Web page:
Men at sea On their ultimate vacation, six friends explore the islands and reefs of the Caribbean aboard a luxury catamaran.

October 05, 1997|By Alan Lester | Alan Lester,SPECIAL TO THE SUN

The epiphany arrived for me without fanfare somewhere around midnight the second day. Here I was, on my back, hands under my head, looking up at the night sky over the British Virgin Islands. The Milky Way clouds stood out almost as clearly as the stars and galaxies around it. A shooting star punctuated the scene every few minutes.

Two things made this scene stand out from any other vacation. First, I was with my five closest "guy" friends, all of them similarly laid back at the moment, each of us with a Cuban cigar in hand and some of us with a glass of choice Cabernet. Second, our conversation was accented by the gentle rocking of the 51-foot catamaran we had rented, now at anchor off Virgin Gorda, a to-die-for tropical beach.

And therein was the epiphany. This was no mere vacation. This was the ultimate, the Platinum Plus, the mother of all vacations. Except that mothers, of course, would not have been allowed. Nor daughters, nor wives, nor sisters. We even fired the woman chef who came with the boat.

This was a guy vacation -- 51 feet of pure testosterone.

Single-sex vacations are gaining in popularity, as friends seek to unwind from the pressures of everyday life without adding the stresses associated with more intimate romantic attachments. Women have been traveling together for decades, sharing adventurous experiences while banding together for safety reasons. Only recently have all-male vacations begun to catch on in popularity.

The simple things

The six of us, ages 45 to 52 and friends for more than a decade, planned this vacation for months. We had rented the catamaran, complete with captain, from the Catamaran Co., one of the many charter companies serving the British and American Virgin Islands. Our plan included leaving all work behind (except for my trip notes, of course), limiting ourselves to one suitcase each (we figured we could jump in the water if we needed to wash off a sweaty T-shirt), and bringing good music, mostly supplied by Randi, who is an accomplished musician and jazz pianist. Bill had sent the chef a list of dietary preferences weeks before, so she could provision the galley for us.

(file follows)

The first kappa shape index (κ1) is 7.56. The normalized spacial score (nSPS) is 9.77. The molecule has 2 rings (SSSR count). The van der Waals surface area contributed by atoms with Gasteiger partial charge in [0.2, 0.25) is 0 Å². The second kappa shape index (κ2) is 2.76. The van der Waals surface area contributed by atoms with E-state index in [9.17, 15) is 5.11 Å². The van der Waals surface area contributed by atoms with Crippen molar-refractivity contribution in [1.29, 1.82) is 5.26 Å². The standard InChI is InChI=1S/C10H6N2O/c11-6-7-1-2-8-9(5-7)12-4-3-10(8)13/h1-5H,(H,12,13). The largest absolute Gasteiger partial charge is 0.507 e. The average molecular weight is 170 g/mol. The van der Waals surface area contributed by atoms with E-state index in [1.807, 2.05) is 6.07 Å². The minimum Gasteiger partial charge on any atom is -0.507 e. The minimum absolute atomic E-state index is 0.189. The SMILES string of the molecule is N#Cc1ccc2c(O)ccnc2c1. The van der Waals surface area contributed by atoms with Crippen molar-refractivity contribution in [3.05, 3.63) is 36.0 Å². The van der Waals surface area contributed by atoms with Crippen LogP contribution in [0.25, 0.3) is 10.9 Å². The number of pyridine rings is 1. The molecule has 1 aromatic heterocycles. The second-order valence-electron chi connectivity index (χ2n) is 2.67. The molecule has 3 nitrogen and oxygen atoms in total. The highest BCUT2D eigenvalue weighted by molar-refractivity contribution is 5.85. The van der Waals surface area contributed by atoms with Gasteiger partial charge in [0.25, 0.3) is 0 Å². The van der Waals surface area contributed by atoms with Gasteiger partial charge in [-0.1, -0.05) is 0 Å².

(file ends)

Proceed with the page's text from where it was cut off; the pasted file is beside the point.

When we arrived in St. Thomas, we took a taxi to the ferry, which would get us to Tortola, the hub and largest of the British Virgin Islands. While the rest of us transferred our baggage to the ferry, one of our group, the owner of a multimillion-dollar international business in the Washington area, negotiated with the driver. That is the simplest explanation I can think of for why the $24 taxi fare cost us exactly $50. But, hey, I don't negotiate international business deals every day, so what do I know? Anyway, the point is that the taxi transfer from airport to ferry should be $4 a person, including baggage. Caveat emptor.

The ferry itself is an interesting experience, as tourists share space with locals bringing all manner of goods from St. Thomas. The ferry winds between islands with rolling, green hills and white sand beaches. Going through customs is an informal affair.

As we disembarked on Tortola, Captain Ron was there to ferry us by dinghy directly to Stars and Stripes, previously owned by America's Cup yachtsman Dennis Conner and now in the tourist trade. The first rule of the boat was "no shoes," which we gladly abided by for the rest of the week.

Once on board, Cathy, our supposed-to-be chef, briefed us on the provisions she had stocked for us, how to use the galley and where to find critical items tucked here and there in cupboards and under seat cushions. Since our plans forced her to find short-term room and board on the island, we had agreed to pay her a stipend for the week. She left to spend the week hanging around local beaches with friends. Someone has to do the tough jobs.

So, there we were, six guys scarred and wired from months of figuratively swimming with sharks, now ready to face the real ones lurking in the crystal clear waters (we didn't see even one). Once our gear was stowed, we immediately set sail, the perfect afternoon weather buoying our moods. Lathered with sunscreen, must on the water under tropical skies, we hit the deck to take in the wind and salt air.

Unwinding begins

By sunset, we reached Jost Van Dyke, a small island west of Tortola with remote white sand beaches, where the spectacular red sunset set the tone for the evening. Working together, our group somehow pulled off a dinner of tuna with shrimp and scallops, sauteed with garlic and herbs, over a bed of wild rice. Fresh multigrain bread, steamed asparagus and a choice of two elegant wines rounded out the main course.

On deck, Randi, an amateur astronomer, briefed us on the night sky, which appeared so close and bright we all felt suitably humbled. As the boat gently rocked to the rhythm of the waves, we divided the cabins. Four of us slept inside, and two of us slept beneath an awning on deck, the gentle, cool breezes lulling us to sleep.

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